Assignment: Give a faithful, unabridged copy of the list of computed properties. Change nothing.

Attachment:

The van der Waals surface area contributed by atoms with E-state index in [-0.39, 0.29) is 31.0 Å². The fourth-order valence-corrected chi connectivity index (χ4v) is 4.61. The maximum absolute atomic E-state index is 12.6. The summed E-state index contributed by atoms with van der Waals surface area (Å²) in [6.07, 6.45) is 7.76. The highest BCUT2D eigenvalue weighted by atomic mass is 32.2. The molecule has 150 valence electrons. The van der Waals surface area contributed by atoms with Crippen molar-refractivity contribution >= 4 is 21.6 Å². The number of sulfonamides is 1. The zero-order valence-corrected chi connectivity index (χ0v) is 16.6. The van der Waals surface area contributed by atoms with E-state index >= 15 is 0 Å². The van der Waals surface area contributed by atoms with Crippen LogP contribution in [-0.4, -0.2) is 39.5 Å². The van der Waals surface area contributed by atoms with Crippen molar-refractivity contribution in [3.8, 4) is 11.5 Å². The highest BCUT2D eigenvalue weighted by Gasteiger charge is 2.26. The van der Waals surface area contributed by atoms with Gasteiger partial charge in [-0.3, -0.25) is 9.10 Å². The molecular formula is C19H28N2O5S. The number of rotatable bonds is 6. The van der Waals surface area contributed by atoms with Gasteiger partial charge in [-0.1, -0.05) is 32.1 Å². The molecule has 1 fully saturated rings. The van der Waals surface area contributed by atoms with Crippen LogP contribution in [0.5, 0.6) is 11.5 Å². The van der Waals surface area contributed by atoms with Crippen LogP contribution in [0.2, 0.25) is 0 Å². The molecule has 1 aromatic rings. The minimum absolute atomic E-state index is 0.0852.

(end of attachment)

The van der Waals surface area contributed by atoms with E-state index in [-0.39, 0.29) is 31.0 Å². The fourth-order valence-corrected chi connectivity index (χ4v) is 4.61. The maximum absolute atomic E-state index is 12.6. The summed E-state index contributed by atoms with van der Waals surface area (Å²) in [6.07, 6.45) is 7.76. The highest BCUT2D eigenvalue weighted by atomic mass is 32.2. The molecule has 150 valence electrons. The van der Waals surface area contributed by atoms with Crippen molar-refractivity contribution >= 4 is 21.6 Å². The number of sulfonamides is 1. The zero-order valence-corrected chi connectivity index (χ0v) is 16.6. The van der Waals surface area contributed by atoms with E-state index >= 15 is 0 Å². The van der Waals surface area contributed by atoms with Crippen LogP contribution in [-0.4, -0.2) is 39.5 Å². The van der Waals surface area contributed by atoms with Crippen molar-refractivity contribution in [3.8, 4) is 11.5 Å². The highest BCUT2D eigenvalue weighted by Gasteiger charge is 2.26. The van der Waals surface area contributed by atoms with Gasteiger partial charge in [-0.3, -0.25) is 9.10 Å². The molecular formula is C19H28N2O5S. The number of rotatable bonds is 6. The van der Waals surface area contributed by atoms with Gasteiger partial charge in [-0.1, -0.05) is 32.1 Å². The molecule has 1 fully saturated rings. The van der Waals surface area contributed by atoms with Crippen LogP contribution in [0.5, 0.6) is 11.5 Å². The van der Waals surface area contributed by atoms with Crippen LogP contribution in [0.2, 0.25) is 0 Å². The molecule has 1 aromatic rings. The minimum absolute atomic E-state index is 0.0852.